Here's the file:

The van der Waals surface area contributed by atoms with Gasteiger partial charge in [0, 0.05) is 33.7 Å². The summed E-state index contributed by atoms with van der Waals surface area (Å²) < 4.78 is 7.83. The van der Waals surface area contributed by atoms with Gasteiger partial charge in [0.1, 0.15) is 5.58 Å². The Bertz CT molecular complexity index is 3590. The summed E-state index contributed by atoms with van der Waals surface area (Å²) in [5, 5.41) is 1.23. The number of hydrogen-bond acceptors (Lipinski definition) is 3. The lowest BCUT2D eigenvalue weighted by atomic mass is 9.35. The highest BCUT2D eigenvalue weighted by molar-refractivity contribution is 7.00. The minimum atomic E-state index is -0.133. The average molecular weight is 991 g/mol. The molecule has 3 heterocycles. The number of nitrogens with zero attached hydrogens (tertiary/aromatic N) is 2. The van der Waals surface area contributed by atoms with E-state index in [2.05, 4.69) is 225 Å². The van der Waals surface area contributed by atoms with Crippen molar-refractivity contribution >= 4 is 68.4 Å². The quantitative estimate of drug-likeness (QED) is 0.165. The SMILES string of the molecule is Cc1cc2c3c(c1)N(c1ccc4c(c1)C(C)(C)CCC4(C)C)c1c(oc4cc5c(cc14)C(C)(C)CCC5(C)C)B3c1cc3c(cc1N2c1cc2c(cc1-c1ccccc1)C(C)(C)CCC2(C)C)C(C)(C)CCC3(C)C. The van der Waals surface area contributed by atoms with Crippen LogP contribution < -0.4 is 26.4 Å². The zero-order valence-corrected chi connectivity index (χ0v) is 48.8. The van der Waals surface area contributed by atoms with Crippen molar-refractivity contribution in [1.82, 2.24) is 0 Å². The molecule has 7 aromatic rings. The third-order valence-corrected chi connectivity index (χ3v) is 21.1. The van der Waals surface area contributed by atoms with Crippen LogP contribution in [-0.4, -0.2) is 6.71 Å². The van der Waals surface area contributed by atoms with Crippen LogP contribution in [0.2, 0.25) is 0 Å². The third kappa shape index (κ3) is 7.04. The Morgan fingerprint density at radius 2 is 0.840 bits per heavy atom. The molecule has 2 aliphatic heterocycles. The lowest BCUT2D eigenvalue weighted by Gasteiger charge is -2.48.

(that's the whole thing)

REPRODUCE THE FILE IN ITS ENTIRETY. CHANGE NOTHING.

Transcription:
The van der Waals surface area contributed by atoms with Gasteiger partial charge in [0, 0.05) is 33.7 Å². The summed E-state index contributed by atoms with van der Waals surface area (Å²) < 4.78 is 7.83. The van der Waals surface area contributed by atoms with Gasteiger partial charge in [0.1, 0.15) is 5.58 Å². The Bertz CT molecular complexity index is 3590. The summed E-state index contributed by atoms with van der Waals surface area (Å²) in [5, 5.41) is 1.23. The number of hydrogen-bond acceptors (Lipinski definition) is 3. The lowest BCUT2D eigenvalue weighted by atomic mass is 9.35. The highest BCUT2D eigenvalue weighted by molar-refractivity contribution is 7.00. The minimum atomic E-state index is -0.133. The average molecular weight is 991 g/mol. The molecule has 3 heterocycles. The number of nitrogens with zero attached hydrogens (tertiary/aromatic N) is 2. The van der Waals surface area contributed by atoms with E-state index in [2.05, 4.69) is 225 Å². The van der Waals surface area contributed by atoms with Crippen molar-refractivity contribution >= 4 is 68.4 Å². The quantitative estimate of drug-likeness (QED) is 0.165. The SMILES string of the molecule is Cc1cc2c3c(c1)N(c1ccc4c(c1)C(C)(C)CCC4(C)C)c1c(oc4cc5c(cc14)C(C)(C)CCC5(C)C)B3c1cc3c(cc1N2c1cc2c(cc1-c1ccccc1)C(C)(C)CCC2(C)C)C(C)(C)CCC3(C)C. The van der Waals surface area contributed by atoms with Crippen LogP contribution < -0.4 is 26.4 Å². The zero-order valence-corrected chi connectivity index (χ0v) is 48.8. The van der Waals surface area contributed by atoms with Crippen molar-refractivity contribution in [1.82, 2.24) is 0 Å². The molecule has 7 aromatic rings. The third-order valence-corrected chi connectivity index (χ3v) is 21.1. The van der Waals surface area contributed by atoms with Crippen LogP contribution in [-0.4, -0.2) is 6.71 Å². The van der Waals surface area contributed by atoms with Crippen LogP contribution in [0.2, 0.25) is 0 Å². The third kappa shape index (κ3) is 7.04. The Morgan fingerprint density at radius 2 is 0.840 bits per heavy atom. The molecule has 2 aliphatic heterocycles. The lowest BCUT2D eigenvalue weighted by Gasteiger charge is -2.48.